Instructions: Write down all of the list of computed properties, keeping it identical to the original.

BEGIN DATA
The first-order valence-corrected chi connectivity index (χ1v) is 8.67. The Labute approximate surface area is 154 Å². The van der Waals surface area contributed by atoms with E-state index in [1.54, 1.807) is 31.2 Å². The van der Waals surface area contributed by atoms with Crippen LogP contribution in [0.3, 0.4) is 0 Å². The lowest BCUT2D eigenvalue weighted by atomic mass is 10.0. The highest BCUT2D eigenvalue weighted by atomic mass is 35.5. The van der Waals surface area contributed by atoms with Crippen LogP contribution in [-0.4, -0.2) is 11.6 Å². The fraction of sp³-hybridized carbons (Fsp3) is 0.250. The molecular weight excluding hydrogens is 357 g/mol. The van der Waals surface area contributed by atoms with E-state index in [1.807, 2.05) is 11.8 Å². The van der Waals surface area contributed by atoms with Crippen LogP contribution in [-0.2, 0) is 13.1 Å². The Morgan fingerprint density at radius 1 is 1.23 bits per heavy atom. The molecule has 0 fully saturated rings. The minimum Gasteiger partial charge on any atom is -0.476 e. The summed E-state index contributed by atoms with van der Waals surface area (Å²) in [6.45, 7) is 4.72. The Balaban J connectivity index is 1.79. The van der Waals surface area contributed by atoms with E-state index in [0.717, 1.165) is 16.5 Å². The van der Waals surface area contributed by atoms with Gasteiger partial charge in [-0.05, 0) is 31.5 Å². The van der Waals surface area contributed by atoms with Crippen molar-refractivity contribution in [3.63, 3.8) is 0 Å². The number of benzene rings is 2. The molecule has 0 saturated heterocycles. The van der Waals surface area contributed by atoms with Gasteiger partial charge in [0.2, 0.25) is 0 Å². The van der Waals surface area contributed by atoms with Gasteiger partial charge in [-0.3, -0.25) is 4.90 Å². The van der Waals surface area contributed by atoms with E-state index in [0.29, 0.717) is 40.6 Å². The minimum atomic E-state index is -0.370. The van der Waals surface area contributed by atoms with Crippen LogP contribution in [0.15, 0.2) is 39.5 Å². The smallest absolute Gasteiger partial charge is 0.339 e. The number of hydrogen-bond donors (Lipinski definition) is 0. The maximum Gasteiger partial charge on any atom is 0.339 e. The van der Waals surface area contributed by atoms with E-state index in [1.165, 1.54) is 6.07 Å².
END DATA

The first-order valence-corrected chi connectivity index (χ1v) is 8.67. The Labute approximate surface area is 154 Å². The van der Waals surface area contributed by atoms with E-state index in [1.54, 1.807) is 31.2 Å². The van der Waals surface area contributed by atoms with Crippen LogP contribution in [0.3, 0.4) is 0 Å². The lowest BCUT2D eigenvalue weighted by atomic mass is 10.0. The highest BCUT2D eigenvalue weighted by atomic mass is 35.5. The van der Waals surface area contributed by atoms with Crippen LogP contribution in [-0.4, -0.2) is 11.6 Å². The fraction of sp³-hybridized carbons (Fsp3) is 0.250. The molecular weight excluding hydrogens is 357 g/mol. The van der Waals surface area contributed by atoms with E-state index in [1.807, 2.05) is 11.8 Å². The van der Waals surface area contributed by atoms with Crippen LogP contribution in [-0.2, 0) is 13.1 Å². The Morgan fingerprint density at radius 1 is 1.23 bits per heavy atom. The molecule has 0 fully saturated rings. The minimum Gasteiger partial charge on any atom is -0.476 e. The summed E-state index contributed by atoms with van der Waals surface area (Å²) in [6.45, 7) is 4.72. The Balaban J connectivity index is 1.79. The van der Waals surface area contributed by atoms with E-state index in [0.717, 1.165) is 16.5 Å². The van der Waals surface area contributed by atoms with Gasteiger partial charge in [-0.05, 0) is 31.5 Å². The van der Waals surface area contributed by atoms with Crippen molar-refractivity contribution in [3.63, 3.8) is 0 Å². The number of benzene rings is 2. The molecule has 0 saturated heterocycles. The van der Waals surface area contributed by atoms with Gasteiger partial charge in [0.2, 0.25) is 0 Å². The van der Waals surface area contributed by atoms with Gasteiger partial charge in [-0.3, -0.25) is 4.90 Å². The van der Waals surface area contributed by atoms with E-state index in [0.29, 0.717) is 40.6 Å². The minimum atomic E-state index is -0.370. The van der Waals surface area contributed by atoms with Crippen LogP contribution in [0.15, 0.2) is 39.5 Å². The smallest absolute Gasteiger partial charge is 0.339 e. The number of hydrogen-bond donors (Lipinski definition) is 0. The maximum Gasteiger partial charge on any atom is 0.339 e. The van der Waals surface area contributed by atoms with E-state index in [1.165, 1.54) is 6.07 Å².